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Paul Simmons

Paul Simmons

The well-written and informative article in the August 14 edition concerning Upper Klamath Lake elevations and sucker populations (“Does Upper Klamath Lake’s elevation affect suckers? The jury’s still out”) omits a harsh reality: For nearly 30 years, Klamath Project irrigators have been presumed guilty and punished, even though there is no evidence that their use of water from Upper Klamath Lake has anything to do with endangered sucker populations.

True, scientific inquiry can go on indefinitely, and some groups may never give up on the argument that high Upper Klamath Lake elevations are necessary for suckers. But we do have a verdict, from an elite jury: the National Research Council of the National Academy of Sciences. The unanimous conclusions of that blue-ribbon, multi-disciplinary panel, after review of all the evidence?

• Despite a monitoring record of substantial length, there is no clear evidence of a connection between the lake levels and the welfare of the two sucker species in Upper Klamath Lake.

• Extensive field data on the fish and environmental conditions in Upper Klamath Lake do not provide scientific support for the underlying premise of the [2001 biological opinion] that higher lake levels will help maintain or lead to the recovery of these two species.

• Further research may show a relationship between inundation of the spawning area [for suckers] and larval recruitment. Present data suggest, however, that any relationship would be either weak or indirect. Thus, the connection does not appear to be especially important for the population.

• Although USFWS went to considerable lengths to examine the direct influence of high water levels in Upper Klamath Lake on sucker welfare, the data now on hand contradict the hypothesis that water level is associated with fish kills.

• Water level in Upper Klamath Lake shows no relationship to water quality conditions that result in mass mortality of adult suckers or other potentially adverse water quality conditions. In addition, water level shows no relationship to year-class strength or to abundance of fry or juveniles over the years during which standardized sampling is available.

In fairness, the NRC reached its conclusions 15 years ago. But it is not fair to suggest that there are data pointing to new or different conclusions now as compared to then. In fact, in 2018, a federal district court in San Francisco rejected arguments that suckers need higher lake elevations.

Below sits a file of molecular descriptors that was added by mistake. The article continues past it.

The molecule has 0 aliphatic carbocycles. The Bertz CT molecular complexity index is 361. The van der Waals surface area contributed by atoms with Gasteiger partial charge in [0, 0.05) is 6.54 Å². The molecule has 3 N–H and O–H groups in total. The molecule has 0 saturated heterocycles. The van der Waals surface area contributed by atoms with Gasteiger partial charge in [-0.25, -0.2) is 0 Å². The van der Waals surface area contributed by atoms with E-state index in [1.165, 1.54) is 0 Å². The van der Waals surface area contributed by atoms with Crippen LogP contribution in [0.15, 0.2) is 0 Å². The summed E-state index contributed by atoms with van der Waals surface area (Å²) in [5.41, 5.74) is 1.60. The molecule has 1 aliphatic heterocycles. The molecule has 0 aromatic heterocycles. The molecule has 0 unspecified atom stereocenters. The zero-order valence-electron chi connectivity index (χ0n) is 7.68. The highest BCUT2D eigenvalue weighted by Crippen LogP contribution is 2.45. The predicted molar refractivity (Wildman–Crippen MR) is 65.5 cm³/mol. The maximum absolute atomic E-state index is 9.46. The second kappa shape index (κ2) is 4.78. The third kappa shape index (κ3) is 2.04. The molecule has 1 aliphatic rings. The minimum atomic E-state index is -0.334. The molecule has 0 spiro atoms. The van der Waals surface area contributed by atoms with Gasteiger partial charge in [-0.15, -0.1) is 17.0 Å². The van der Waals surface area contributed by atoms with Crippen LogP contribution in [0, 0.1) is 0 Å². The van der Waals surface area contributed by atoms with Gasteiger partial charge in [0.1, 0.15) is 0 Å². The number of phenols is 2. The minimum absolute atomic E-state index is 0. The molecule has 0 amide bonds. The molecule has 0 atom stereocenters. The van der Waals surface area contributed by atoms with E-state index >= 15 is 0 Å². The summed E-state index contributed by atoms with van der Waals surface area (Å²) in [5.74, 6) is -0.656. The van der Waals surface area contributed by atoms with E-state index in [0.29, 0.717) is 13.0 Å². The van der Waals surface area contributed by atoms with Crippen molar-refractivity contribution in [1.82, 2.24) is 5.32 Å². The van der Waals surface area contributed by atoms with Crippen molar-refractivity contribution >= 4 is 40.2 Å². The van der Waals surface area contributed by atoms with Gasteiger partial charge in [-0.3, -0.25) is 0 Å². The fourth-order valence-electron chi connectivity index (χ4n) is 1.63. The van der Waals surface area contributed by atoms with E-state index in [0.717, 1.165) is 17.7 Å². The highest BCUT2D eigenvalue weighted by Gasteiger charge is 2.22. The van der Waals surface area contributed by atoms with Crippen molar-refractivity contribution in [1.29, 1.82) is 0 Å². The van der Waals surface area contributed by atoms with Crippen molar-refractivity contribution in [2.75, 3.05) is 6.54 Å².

We cannot treat the question of Upper Klamath Lake elevations and sucker populations as being a “coin toss” or merely a matter of academic discussion.

Without water, crops, farms, and rural communities die. The amount of water in one inch of depth in Upper Klamath lake is enough to irrigate about five square miles of Klamath Project land for an entire year. Farmers have been, and are being, curtailed. And rural communities are hurting severely, because there might, someday, be found to be a relationship between lake elevations and overall sucker populations, all evidence to date notwithstanding.

If there were real-world data supporting that high lake elevations help suckers, there would be a need for difficult policy calls. But that is not the case.

The NRC stated: “Whereas professional judgment is essential for successful ESA implementation where site-specific information is absent, its use is more problematic when initial judgments fail empirical tests. Reversal of an initial judgment may seem to be an abandonment of duty or a principle, but it is unrealistic to expect that all initial judgments will be presumed proved sound.”

Klamath Project irrigators have gone out on a limb and supported uncharacteristic measures such as removing Chiloquin Dam and eliminating prime farmland like Tulana Farms in the name of helping suckers.

The experts say these things didn’t help. Regulating Project water supply hasn’t helped.

There is no denying that sucker populations are in trouble. Klamath Water Users Association applauds the efforts of researchers and conservationists, and our members of Congress who are trying very hard to help the species hold on so that they can recover. We need to focus on solving problems, and get away from regulation for regulation’s sake.

Paul Simmons is the Executive Director and Counsel for Klamath Water Users Association